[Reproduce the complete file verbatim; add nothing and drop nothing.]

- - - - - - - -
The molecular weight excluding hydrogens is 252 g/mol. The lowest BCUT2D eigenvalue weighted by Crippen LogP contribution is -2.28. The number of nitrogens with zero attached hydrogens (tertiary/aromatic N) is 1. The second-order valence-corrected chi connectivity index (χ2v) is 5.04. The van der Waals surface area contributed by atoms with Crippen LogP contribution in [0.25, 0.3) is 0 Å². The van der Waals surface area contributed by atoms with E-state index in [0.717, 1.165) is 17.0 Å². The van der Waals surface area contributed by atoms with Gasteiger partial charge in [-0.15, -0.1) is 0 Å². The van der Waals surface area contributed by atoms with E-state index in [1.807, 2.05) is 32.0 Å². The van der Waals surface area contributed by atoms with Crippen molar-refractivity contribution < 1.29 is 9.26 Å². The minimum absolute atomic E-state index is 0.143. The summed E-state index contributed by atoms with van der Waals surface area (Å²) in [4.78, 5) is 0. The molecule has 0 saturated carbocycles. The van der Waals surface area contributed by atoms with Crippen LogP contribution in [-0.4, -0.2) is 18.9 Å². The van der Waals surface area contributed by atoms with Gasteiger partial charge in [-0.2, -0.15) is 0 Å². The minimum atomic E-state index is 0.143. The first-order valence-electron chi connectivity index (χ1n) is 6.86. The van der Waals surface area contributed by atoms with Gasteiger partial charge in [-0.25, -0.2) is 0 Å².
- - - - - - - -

The molecular weight excluding hydrogens is 252 g/mol. The lowest BCUT2D eigenvalue weighted by Crippen LogP contribution is -2.28. The number of nitrogens with zero attached hydrogens (tertiary/aromatic N) is 1. The second-order valence-corrected chi connectivity index (χ2v) is 5.04. The van der Waals surface area contributed by atoms with Crippen LogP contribution in [0.25, 0.3) is 0 Å². The van der Waals surface area contributed by atoms with E-state index in [0.717, 1.165) is 17.0 Å². The van der Waals surface area contributed by atoms with Gasteiger partial charge in [-0.15, -0.1) is 0 Å². The van der Waals surface area contributed by atoms with E-state index in [1.807, 2.05) is 32.0 Å². The van der Waals surface area contributed by atoms with Crippen molar-refractivity contribution < 1.29 is 9.26 Å². The minimum absolute atomic E-state index is 0.143. The summed E-state index contributed by atoms with van der Waals surface area (Å²) in [4.78, 5) is 0. The molecule has 0 saturated carbocycles. The van der Waals surface area contributed by atoms with Crippen LogP contribution in [-0.4, -0.2) is 18.9 Å². The van der Waals surface area contributed by atoms with Gasteiger partial charge in [-0.2, -0.15) is 0 Å². The minimum atomic E-state index is 0.143. The first-order valence-electron chi connectivity index (χ1n) is 6.86. The van der Waals surface area contributed by atoms with Gasteiger partial charge in [-0.25, -0.2) is 0 Å².